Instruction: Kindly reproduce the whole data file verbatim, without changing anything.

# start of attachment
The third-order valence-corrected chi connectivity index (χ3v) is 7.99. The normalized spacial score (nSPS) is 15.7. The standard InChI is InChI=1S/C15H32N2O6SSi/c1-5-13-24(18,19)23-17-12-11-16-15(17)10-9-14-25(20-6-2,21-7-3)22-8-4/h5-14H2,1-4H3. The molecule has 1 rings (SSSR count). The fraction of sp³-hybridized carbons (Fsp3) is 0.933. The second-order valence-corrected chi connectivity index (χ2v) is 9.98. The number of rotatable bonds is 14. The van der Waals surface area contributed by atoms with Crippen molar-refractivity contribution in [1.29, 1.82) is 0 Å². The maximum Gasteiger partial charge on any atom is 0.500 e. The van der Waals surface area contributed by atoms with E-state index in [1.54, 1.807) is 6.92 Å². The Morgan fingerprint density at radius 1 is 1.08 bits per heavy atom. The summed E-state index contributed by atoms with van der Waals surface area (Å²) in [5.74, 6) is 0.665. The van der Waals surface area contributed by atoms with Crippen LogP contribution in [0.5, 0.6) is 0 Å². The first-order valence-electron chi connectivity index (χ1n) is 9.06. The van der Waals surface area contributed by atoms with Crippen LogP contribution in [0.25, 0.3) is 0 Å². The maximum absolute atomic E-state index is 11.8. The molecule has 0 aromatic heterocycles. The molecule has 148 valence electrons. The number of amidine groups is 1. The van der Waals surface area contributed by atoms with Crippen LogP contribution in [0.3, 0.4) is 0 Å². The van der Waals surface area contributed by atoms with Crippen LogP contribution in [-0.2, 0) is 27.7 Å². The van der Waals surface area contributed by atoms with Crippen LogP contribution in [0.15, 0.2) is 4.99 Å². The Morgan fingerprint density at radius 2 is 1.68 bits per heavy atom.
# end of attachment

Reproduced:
The third-order valence-corrected chi connectivity index (χ3v) is 7.99. The normalized spacial score (nSPS) is 15.7. The standard InChI is InChI=1S/C15H32N2O6SSi/c1-5-13-24(18,19)23-17-12-11-16-15(17)10-9-14-25(20-6-2,21-7-3)22-8-4/h5-14H2,1-4H3. The molecule has 1 rings (SSSR count). The fraction of sp³-hybridized carbons (Fsp3) is 0.933. The second-order valence-corrected chi connectivity index (χ2v) is 9.98. The number of rotatable bonds is 14. The van der Waals surface area contributed by atoms with Crippen molar-refractivity contribution in [1.29, 1.82) is 0 Å². The maximum Gasteiger partial charge on any atom is 0.500 e. The van der Waals surface area contributed by atoms with E-state index in [1.54, 1.807) is 6.92 Å². The Morgan fingerprint density at radius 1 is 1.08 bits per heavy atom. The summed E-state index contributed by atoms with van der Waals surface area (Å²) in [5.74, 6) is 0.665. The van der Waals surface area contributed by atoms with Crippen LogP contribution in [0.5, 0.6) is 0 Å². The first-order valence-electron chi connectivity index (χ1n) is 9.06. The van der Waals surface area contributed by atoms with Crippen LogP contribution in [0.25, 0.3) is 0 Å². The maximum absolute atomic E-state index is 11.8. The molecule has 0 aromatic heterocycles. The molecule has 148 valence electrons. The number of amidine groups is 1. The van der Waals surface area contributed by atoms with Crippen LogP contribution in [0.3, 0.4) is 0 Å². The van der Waals surface area contributed by atoms with Crippen LogP contribution in [-0.2, 0) is 27.7 Å². The van der Waals surface area contributed by atoms with Crippen LogP contribution in [0.15, 0.2) is 4.99 Å². The Morgan fingerprint density at radius 2 is 1.68 bits per heavy atom.